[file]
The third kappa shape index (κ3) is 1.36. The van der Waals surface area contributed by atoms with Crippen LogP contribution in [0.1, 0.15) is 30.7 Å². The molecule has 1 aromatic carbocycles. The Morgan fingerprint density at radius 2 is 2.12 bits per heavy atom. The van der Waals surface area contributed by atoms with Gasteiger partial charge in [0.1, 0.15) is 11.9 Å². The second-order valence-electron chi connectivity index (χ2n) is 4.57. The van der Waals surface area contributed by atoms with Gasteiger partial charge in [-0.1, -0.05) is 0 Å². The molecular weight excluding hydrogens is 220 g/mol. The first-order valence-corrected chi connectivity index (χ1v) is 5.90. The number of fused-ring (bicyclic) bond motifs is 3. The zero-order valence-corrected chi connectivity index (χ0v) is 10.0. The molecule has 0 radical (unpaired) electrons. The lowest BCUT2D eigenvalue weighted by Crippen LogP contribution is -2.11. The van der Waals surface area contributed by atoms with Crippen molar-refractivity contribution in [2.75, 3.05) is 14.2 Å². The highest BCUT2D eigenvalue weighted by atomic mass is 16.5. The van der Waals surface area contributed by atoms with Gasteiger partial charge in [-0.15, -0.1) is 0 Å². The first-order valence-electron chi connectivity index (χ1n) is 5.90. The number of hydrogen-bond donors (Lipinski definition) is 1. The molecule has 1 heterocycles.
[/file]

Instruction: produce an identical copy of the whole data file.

The third kappa shape index (κ3) is 1.36. The van der Waals surface area contributed by atoms with Crippen LogP contribution in [0.1, 0.15) is 30.7 Å². The molecule has 1 aromatic carbocycles. The Morgan fingerprint density at radius 2 is 2.12 bits per heavy atom. The van der Waals surface area contributed by atoms with Gasteiger partial charge in [0.1, 0.15) is 11.9 Å². The second-order valence-electron chi connectivity index (χ2n) is 4.57. The van der Waals surface area contributed by atoms with Gasteiger partial charge in [-0.1, -0.05) is 0 Å². The molecular weight excluding hydrogens is 220 g/mol. The first-order valence-corrected chi connectivity index (χ1v) is 5.90. The number of fused-ring (bicyclic) bond motifs is 3. The zero-order valence-corrected chi connectivity index (χ0v) is 10.0. The molecule has 0 radical (unpaired) electrons. The lowest BCUT2D eigenvalue weighted by Crippen LogP contribution is -2.11. The van der Waals surface area contributed by atoms with Crippen molar-refractivity contribution in [2.75, 3.05) is 14.2 Å². The highest BCUT2D eigenvalue weighted by atomic mass is 16.5. The van der Waals surface area contributed by atoms with Gasteiger partial charge in [-0.15, -0.1) is 0 Å². The first-order valence-electron chi connectivity index (χ1n) is 5.90. The number of hydrogen-bond donors (Lipinski definition) is 1. The molecule has 1 heterocycles.